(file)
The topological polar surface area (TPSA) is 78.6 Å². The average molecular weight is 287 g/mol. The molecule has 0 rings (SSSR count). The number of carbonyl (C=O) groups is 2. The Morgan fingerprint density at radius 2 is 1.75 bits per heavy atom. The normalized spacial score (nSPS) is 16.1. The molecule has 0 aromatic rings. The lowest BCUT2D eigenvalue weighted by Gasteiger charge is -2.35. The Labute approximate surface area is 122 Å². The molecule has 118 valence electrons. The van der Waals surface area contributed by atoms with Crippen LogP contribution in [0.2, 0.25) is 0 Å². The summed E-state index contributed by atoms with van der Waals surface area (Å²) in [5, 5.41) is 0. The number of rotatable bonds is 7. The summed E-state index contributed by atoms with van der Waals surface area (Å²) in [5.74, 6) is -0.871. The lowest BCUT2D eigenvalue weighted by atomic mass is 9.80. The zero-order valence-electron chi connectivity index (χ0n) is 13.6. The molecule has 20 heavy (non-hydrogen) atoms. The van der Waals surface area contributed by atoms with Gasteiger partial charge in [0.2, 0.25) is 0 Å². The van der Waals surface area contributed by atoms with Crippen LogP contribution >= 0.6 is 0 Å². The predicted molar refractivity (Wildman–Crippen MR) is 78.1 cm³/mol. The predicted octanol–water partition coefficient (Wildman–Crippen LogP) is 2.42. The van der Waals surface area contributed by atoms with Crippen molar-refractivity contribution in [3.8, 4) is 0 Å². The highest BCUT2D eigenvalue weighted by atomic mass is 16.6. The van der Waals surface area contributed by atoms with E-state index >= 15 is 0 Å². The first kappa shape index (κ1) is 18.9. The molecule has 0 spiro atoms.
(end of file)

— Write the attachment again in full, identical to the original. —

The topological polar surface area (TPSA) is 78.6 Å². The average molecular weight is 287 g/mol. The molecule has 0 rings (SSSR count). The number of carbonyl (C=O) groups is 2. The Morgan fingerprint density at radius 2 is 1.75 bits per heavy atom. The normalized spacial score (nSPS) is 16.1. The molecule has 0 aromatic rings. The lowest BCUT2D eigenvalue weighted by Gasteiger charge is -2.35. The Labute approximate surface area is 122 Å². The molecule has 118 valence electrons. The van der Waals surface area contributed by atoms with Crippen LogP contribution in [0.2, 0.25) is 0 Å². The summed E-state index contributed by atoms with van der Waals surface area (Å²) in [5, 5.41) is 0. The number of rotatable bonds is 7. The summed E-state index contributed by atoms with van der Waals surface area (Å²) in [5.74, 6) is -0.871. The lowest BCUT2D eigenvalue weighted by atomic mass is 9.80. The zero-order valence-electron chi connectivity index (χ0n) is 13.6. The molecule has 20 heavy (non-hydrogen) atoms. The van der Waals surface area contributed by atoms with Gasteiger partial charge in [0.2, 0.25) is 0 Å². The van der Waals surface area contributed by atoms with Crippen LogP contribution >= 0.6 is 0 Å². The predicted molar refractivity (Wildman–Crippen MR) is 78.1 cm³/mol. The predicted octanol–water partition coefficient (Wildman–Crippen LogP) is 2.42. The van der Waals surface area contributed by atoms with Crippen molar-refractivity contribution in [3.8, 4) is 0 Å². The highest BCUT2D eigenvalue weighted by atomic mass is 16.6. The van der Waals surface area contributed by atoms with E-state index >= 15 is 0 Å². The first kappa shape index (κ1) is 18.9. The molecule has 0 spiro atoms.